And, the reason: “They abruptly shut down the news conference when a far-right operative began shouting questions at a human rights advocate.”

Why it matters: “Northern Idaho has become a hub for right-wing extremist groups.”

The latest: “Investigators in Coeur d’Alene are working with the FBI to determine which, if any, criminal violations occurred,” Hammond and police chief Lee White said at the Tuesday news conference. Idaho law forbids “malicious harassment.”

The Ridiculous and the Sad

Coeur d’Alene, like Idaho, is renowned for its recreational components where one can hike, bike and even ski right out your door. But it also has a long history of hate groups, white nationalists and exclusiveness, where realtors often market their properties for “likeminded”‘ transplants who can no longer bear to live a life in urban centers, such as San Francisco, Portland and Seattle. And security is essential, particularly in some cities and towns, for many properties are marketed as “bunker homes.” But, what for: THE pending doom of the Apocalypse? OR Muslim terrorists’ attacks? OR Martian invasions? OR you and me who happen to live in an urban centers outside of the state? I’m still not sure why, but did notice on my last trip to Idaho, that locals, often transplants, are fond of echoing Fox News talking points via Trump News Social, such as “Liberal urban elitists.” I was happy, though, that “Cappuccino Liberal” didn’t seem to work out, for it’s still my favorite coffee beverage wherever I’m about.

Will I ever revisit Coeur d’Alene and Idaho again? My reply is, perhaps not.

Sun Valley Resort: America’s First Destination Ski Resort

Ernest Hemingway posing for a dust jacket photo by Lloyd Arnold for the first edition of For Whom the Bell Tolls, at the Sun Valley Lodge. Photo courtesy of Lloyd Arnold, Wikimedia commons.    

I should close and say, none of this applies to Sun Valley Resort, located in the adjacent city of Ketchum. The resort is well-known as a tower for tolerance and acceptance, where many of its employees are guest workers from foreign lands, with the intention for all of us to understand the many different cultures in the world in which we live today.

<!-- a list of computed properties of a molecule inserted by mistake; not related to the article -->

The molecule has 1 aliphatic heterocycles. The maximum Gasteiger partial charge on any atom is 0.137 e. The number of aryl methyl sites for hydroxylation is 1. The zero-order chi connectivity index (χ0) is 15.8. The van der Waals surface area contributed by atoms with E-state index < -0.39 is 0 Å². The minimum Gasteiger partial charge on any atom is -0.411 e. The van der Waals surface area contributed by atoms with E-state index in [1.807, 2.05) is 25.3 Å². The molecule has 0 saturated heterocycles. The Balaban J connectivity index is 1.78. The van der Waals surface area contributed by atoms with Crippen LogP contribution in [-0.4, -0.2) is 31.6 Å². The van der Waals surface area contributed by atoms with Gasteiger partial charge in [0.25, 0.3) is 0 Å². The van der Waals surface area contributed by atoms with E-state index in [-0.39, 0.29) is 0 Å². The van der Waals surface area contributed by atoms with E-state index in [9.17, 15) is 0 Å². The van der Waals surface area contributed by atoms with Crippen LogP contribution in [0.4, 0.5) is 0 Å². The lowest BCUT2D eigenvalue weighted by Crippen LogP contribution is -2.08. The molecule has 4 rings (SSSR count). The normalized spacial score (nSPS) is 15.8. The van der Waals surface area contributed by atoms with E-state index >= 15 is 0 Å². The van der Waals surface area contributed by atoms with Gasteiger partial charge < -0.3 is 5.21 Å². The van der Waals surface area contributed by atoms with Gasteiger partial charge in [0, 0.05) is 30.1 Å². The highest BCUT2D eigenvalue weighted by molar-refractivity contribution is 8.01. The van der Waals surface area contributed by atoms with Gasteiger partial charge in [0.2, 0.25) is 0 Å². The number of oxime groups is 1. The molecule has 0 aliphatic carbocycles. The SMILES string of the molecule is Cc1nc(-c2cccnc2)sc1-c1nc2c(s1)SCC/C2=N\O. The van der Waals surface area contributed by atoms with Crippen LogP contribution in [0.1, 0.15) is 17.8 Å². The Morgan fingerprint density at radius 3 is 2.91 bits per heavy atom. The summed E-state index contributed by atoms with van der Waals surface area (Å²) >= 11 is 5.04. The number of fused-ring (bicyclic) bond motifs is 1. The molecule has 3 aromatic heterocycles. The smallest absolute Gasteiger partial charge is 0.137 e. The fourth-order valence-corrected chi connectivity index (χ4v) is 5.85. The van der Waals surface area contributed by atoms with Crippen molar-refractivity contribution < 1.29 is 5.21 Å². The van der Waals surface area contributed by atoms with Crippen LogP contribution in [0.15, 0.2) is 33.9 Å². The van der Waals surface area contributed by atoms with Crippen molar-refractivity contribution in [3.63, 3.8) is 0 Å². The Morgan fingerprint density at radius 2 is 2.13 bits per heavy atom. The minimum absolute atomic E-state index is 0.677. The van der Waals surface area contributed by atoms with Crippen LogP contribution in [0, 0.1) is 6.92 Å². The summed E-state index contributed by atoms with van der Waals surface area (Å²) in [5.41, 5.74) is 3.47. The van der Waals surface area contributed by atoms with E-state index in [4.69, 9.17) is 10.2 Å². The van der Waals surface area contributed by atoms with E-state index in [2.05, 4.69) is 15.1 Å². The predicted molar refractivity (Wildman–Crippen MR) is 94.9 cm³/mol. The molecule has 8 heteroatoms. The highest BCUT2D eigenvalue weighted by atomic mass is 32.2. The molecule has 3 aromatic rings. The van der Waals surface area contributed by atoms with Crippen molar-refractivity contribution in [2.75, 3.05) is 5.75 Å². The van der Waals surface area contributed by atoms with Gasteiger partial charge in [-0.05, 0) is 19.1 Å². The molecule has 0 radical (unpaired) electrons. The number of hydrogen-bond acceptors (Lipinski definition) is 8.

And if the liberal patriot Hemingway chose to live there, how bad could it really be.

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  1. Ed Boitano

    April 23, 2024 at 6:07 pm

    Hey, Commie Ringo… it seems your Cappuccino Liberal coffee has gone to your little liberal head. You ask why we have Bunker Homes in Boise, the land of freedom, is to keep guys like you out.


  2. Ringo

    April 23, 2024 at 6:23 pm

    Hey, KKk Grand Wizard, forgive me for you didn’t leave your name. In my segment, that is my (Ringo) segment in Last Places that I Never Would visit again , I didn’t say Boise realtors sell ‘Bunker Homes.’ But you just did; so I believe you mean they really do have ‘Bunker Homes’ in Boise, which i understand that if I bought one my intention would be too keep me out, too. And thanks for taking the time to send me message, regardless if it’s good or bad. For it indicates that you’ve actually read my Cappuccino Liberal article that is clearly not over your head. RINGO


  3. Larry

    April 23, 2024 at 6:30 pm

    Dear Cappuccino Liberal… Give KKk Grand Wizard a liberal a break. He’s a normal fella who just wants to live a normal life, hiking and biking the great outdoors of Boise, without tripping over your Cappuccino Liberal Head.


  4. Muhammad

    April 23, 2024 at 6:53 pm

    Hey, Pascual… what’s it to you what we do in Iran. Your safe and comfy in the USA. We have problems but it’s not your concern. Muhammad – Tehran.


    • Raoul

      April 26, 2024 at 4:37 pm

      As long as you stay away from the US, the way you live your life is you decision. But I still wouldn’t want to visit.


  5. Matt

    April 26, 2024 at 4:13 pm

    Richard, what a funny, frustrating and scary story about your cruise on the MV Sundancer. I’m glad you kept your cool for your mom and the other passengers! Did this experience keep you away from cruises for awhile?


  6. Peggy

    May 10, 2024 at 10:51 am

    Good job, Ed! Very interesting and enlightening.